Minecraft Pocket Edition – Overview

It seems everybody’s playing Minecraft these days. So I’m afraid I felt compelled to play a contemporary game for once. Well, it’s got a nice retro feel to it anyway. It’s too familiar to be worth a full review, but I’m going to be having a quick look at the Pocket Edition on my Android phone. (I make it a matter of principle not to own a PC capable of running the full edition.)

So what’re the main differences between Minecraft Pocket and PC? The first is the playing area: just 256×256 blocks, with space for 64 up and 64 down. It sounds too tiny to be of any interest, but although it seems so small underground that you’re mining to the edge of the world all the time, above ground it’s weirdly big enough to get lost in, at least for a short time. Above is my first serious world, and you can see about 75% of it; there’s a bit more behind the camera and in the far distance.

The second main difference is the lack of caves and lava underground. This is a shame; it makes mining harder but more repetitive. Then there’s the lack of the Nether; in its place is the Nether Reactor, a sort of mini-version you can build in your backyard. And finally there’s a whole host of minor creatures and features lacking, such as Endermen and alchemy. On the whole, after the December 2013 update it looks very like the PC version, though I don’t see any real excuse for features being missing seeing as new phones are now more powerful than the typical ageing PC you find in people’s homes.

That quick overview done with, I thought I’d show you how I’ve been getting on with the game. Only a few stills for now as I haven’t got moving video figured out yet. I’ve had the game nearly six months, and I start a new world every few weeks (always Survival, max difficulty). My current one is based on a particular well-known seed: to try it enter “detailed” (no quotes) when prompted for a seed for a new game. It spawns you on a tiny island with just a couple of trees. There’s a similar island nearby, but nothing else that I can see. There are a handful of animals around.

Here is my cottage. It’s a functional design I’ve perfected over a few worlds. The interior is 4×11 blocks, on two main floors with two rooms per floor, divided where you see the chimney. Within the floorplan there’s also a cellar with smelting equipment, a sub-cellar strongroom, and a spiral staircase leading deep down to the mine. My bed is actually within the wall space, up to the right where you see the bay window. This dates from when I didn’t know how to place a bed on half-blocks. I’ve kept with it because I quite like it and it saves some fannying around; the downside is that the whole world can see me changing into my pyjamas. The roof by the way is built out of sandstone steps; wooden ones make more sense but I’m fed up with them catching fire. In the background you can see the night-lighting for my extensive wheat farm, and also the second island in the far distance (I don’t go there much if at all).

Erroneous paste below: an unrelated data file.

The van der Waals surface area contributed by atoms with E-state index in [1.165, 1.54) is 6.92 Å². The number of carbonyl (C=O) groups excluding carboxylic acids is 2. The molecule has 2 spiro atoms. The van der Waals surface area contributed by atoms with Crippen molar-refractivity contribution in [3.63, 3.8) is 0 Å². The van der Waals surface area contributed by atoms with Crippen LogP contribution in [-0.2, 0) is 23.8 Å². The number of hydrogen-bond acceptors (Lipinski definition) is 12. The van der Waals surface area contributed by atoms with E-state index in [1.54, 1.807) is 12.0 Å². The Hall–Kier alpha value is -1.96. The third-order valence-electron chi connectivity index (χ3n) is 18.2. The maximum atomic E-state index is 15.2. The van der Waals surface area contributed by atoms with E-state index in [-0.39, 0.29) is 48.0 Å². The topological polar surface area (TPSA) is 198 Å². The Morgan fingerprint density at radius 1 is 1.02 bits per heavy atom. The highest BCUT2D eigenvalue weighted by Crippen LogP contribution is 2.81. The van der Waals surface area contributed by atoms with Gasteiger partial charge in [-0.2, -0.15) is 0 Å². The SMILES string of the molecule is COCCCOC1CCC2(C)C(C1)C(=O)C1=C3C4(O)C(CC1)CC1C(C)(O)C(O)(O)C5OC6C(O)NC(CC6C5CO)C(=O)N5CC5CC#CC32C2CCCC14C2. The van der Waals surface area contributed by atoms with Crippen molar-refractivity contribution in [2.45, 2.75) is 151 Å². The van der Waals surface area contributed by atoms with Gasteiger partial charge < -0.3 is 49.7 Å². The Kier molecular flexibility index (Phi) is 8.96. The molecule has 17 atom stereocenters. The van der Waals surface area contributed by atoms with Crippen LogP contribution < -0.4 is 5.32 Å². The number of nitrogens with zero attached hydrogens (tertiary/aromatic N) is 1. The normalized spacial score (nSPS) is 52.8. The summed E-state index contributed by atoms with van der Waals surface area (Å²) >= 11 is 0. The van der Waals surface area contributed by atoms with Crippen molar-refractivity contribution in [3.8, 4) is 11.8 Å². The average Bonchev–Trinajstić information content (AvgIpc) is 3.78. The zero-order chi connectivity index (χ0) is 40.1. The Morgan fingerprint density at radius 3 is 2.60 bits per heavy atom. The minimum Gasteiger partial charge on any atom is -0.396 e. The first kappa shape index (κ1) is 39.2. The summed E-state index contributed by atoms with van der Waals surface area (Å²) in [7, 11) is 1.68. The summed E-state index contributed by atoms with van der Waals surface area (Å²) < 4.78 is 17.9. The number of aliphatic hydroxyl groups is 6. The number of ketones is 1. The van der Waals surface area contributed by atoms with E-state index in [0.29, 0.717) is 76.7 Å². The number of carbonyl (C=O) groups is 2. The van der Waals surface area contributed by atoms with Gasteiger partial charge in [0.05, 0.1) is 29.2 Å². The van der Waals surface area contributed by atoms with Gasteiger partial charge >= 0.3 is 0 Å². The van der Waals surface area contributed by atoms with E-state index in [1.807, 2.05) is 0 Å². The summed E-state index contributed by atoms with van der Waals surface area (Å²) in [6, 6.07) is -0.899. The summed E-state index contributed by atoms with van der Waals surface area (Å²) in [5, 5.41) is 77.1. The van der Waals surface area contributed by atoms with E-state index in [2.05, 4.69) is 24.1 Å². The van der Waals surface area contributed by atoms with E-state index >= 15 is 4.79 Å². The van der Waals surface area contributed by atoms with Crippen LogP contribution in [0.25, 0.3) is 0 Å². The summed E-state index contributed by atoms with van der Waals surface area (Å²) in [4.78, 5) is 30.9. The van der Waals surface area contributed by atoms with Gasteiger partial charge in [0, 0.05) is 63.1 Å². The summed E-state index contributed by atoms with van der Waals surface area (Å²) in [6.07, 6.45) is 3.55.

Now here is my tower, a small version of another design I’ve perfected over time. Useless really, but I think it looks cool. The interior floorplan is 5×5 blocks. The staircase turret is 3×3 blocks inside, but this design allows them to overlap by just one block effectively without taking up any useful space. I begin this spiral staircase on the first floor, partly because it demands a fancier overhanging design, partly because in larger towers I like to have a “grand staircase” leading up from the ground floor.

This is my barn, the first I’ve built. Filling the hayloft upstairs was the reason I had to have such a large wheat farm. Downstairs live a small section of my population of sheep. I didn’t have any sheep to start with, but one turned up from I don’t-know-where, soon followed by another. So why not breed them? I’m afraid I got a bit carried away and only stopped when I realised they were eating my lawn faster that it could replace itself. Barns aren’t any use of course, except for the obvious fire hazard. I expect it will produce a dramatic conflagration if I get bored one day. (Don’t worry, I’ll let the sheep out first; necessity has made me a total pacifist when it comes to Minecraft, and it pains me when I watch other people hacking animals to death as soon as look at them.)

Finally my pair of townhouses (with Nether Spire in background which I’m currently demolishing). They’re mirror images but otherwise built to identical plans. Each has a front parlour, back living room, and ground floor kitchen extension. Upstairs there are two bedrooms plus bathroom. Plus an attic, and of course the obligatory cellar with smelting equipment (I do a lot of smelting, but tell the wife it’s a Laundromat). The block resolution is so crude there’s very little room for moving about in once you build interior walls, but that restriction is part of the charm of the game.

So that’s my little world. And I do mean little – most of the time has been spent filling in the sea with rubble from the mine to get space to build on. Now if you’ll excuse me I must get back to demolishing that hideous eyesore of a Nether Spire.

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